What will you do if readers pick an option you don’t want to write?
Then that’s just too bad. It will be the public’s choice so I’ll just have to go with it. That said, it’s a Pax Britannia story, so of course I’m going to want to write it, whichever path the public choose!
How about the Temple of the Spider God?
Temple of the Spider God is my first digital gamebook. It’s been published by Tin Man Games as the seventh title in their Gamebook Adventures range. Just like the gamebooks of the past, as you work through the adventure (influencing the action throughout by the choices you make) more and more of the story is revealed to you. There’s a combat system, with virtual rolling dice, and achievements to be unlocked too. It’s basically part novel, part RPG, and part video game.
What attracted you to World’s Collider?
The chance to develop what is effectively an overarching story with a group of writers, and, at the same time, by telling individual, standalone tales. I like the chance to experiment with my writing and World’s Collider provided just such an opportunity.
Tell us a little about your story.
Mine is actually the first story in the collection and so kicks things off. I don’t want to say too much, in case I give too much away. Let’s just say, imagine scientists carrying out ground-breaking experiments with the Large Hadron Collider… You just know that isn’t going to end well!
What choices of “W” phobias did you turn down before selecting Wiccaphobia for the new Phobophobia anthology?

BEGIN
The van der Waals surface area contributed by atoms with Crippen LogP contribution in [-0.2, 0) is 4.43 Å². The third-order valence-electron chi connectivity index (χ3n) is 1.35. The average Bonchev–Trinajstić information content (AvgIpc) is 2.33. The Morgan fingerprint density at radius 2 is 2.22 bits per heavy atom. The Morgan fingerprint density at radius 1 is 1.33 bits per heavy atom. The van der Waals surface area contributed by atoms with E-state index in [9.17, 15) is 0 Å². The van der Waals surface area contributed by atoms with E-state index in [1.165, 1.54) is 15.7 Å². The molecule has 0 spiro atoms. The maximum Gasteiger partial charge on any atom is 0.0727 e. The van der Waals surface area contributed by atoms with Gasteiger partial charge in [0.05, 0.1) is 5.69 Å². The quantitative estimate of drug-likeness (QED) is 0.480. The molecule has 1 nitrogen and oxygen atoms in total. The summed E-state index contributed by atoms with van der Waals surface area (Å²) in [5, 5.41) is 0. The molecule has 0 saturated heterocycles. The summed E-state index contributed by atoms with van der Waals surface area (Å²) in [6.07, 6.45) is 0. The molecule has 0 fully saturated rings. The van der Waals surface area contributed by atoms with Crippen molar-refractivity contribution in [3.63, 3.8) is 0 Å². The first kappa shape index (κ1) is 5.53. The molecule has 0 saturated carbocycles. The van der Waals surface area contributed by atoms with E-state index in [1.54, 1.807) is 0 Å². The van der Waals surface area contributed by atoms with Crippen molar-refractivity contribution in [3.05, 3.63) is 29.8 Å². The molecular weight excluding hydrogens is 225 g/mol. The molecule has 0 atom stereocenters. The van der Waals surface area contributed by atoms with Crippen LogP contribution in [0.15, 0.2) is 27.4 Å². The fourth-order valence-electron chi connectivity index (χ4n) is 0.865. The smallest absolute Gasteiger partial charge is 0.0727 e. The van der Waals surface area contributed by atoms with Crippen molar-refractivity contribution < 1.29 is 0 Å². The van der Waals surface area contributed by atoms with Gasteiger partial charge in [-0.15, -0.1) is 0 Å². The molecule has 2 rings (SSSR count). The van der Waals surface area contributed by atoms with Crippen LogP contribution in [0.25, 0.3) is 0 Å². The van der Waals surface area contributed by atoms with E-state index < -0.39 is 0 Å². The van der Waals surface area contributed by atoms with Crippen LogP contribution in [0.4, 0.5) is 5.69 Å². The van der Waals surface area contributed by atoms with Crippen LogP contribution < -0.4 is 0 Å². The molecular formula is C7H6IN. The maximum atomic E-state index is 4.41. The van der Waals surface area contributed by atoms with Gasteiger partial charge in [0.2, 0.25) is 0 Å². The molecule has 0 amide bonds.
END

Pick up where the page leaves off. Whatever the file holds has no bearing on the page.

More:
I didn’t. The reason I went with Wiccaphobia was all because of an online conversation I had with the book’s editor Dean M Drinkel. After Dean invited me to submit something for the collection, and I said yes, the conversation went something like this:
Dean: I was thinking perhaps you might like to take W or Y as I’d like a real kick ass finish to the book!
Me: Are we talking W, as in Wiccaphobia (fear of witches and witchcraft), or W, as in Wallabies (for example).
Dean: Wiccaphobia would be cool.
So I kind of walked right into that one. But it was fun to do.
I was inspired by a house my Dad and I would drive past in the car on the way home after swimming club every Friday night. We used to call it the Witch’s Cottage. It was covered in dark thatch, had small leaded windows, and the owner really played up the image with a cauldron and broomstick propped outside the door. Or perhaps a witch really did live there.
Short stories don’t pay much, so why do them?
You have to remember I used to write before I got paid for it. It’s not money that motivates me (there’s not that much of it in writing after all); it’s the challenge, the thrill of creating something from nothing, the chance to give my creativity an outlet, to create my own worlds, populate them with my own characters and then, generally, do unspeakable things to them.
I love short fiction. I love the fact that you can use short stories to air an idea that is effectively a one trick pony, a conceit or a twist that wouldn’t work with something as long or involved as a novel. Conversely, it’s also a good way of trying out an idea or technique that you might want to try later in a piece of long form fiction.
Can you give an example of where you did this?
I’ve not applied it to my long form fiction yet, but in the past year or so I’ve written a number of short horror stories in the third person present tense. I find it lends the story a certain immediacy and I would like to try writing a novel in the same way – at some point.
How do you balance writing with family life?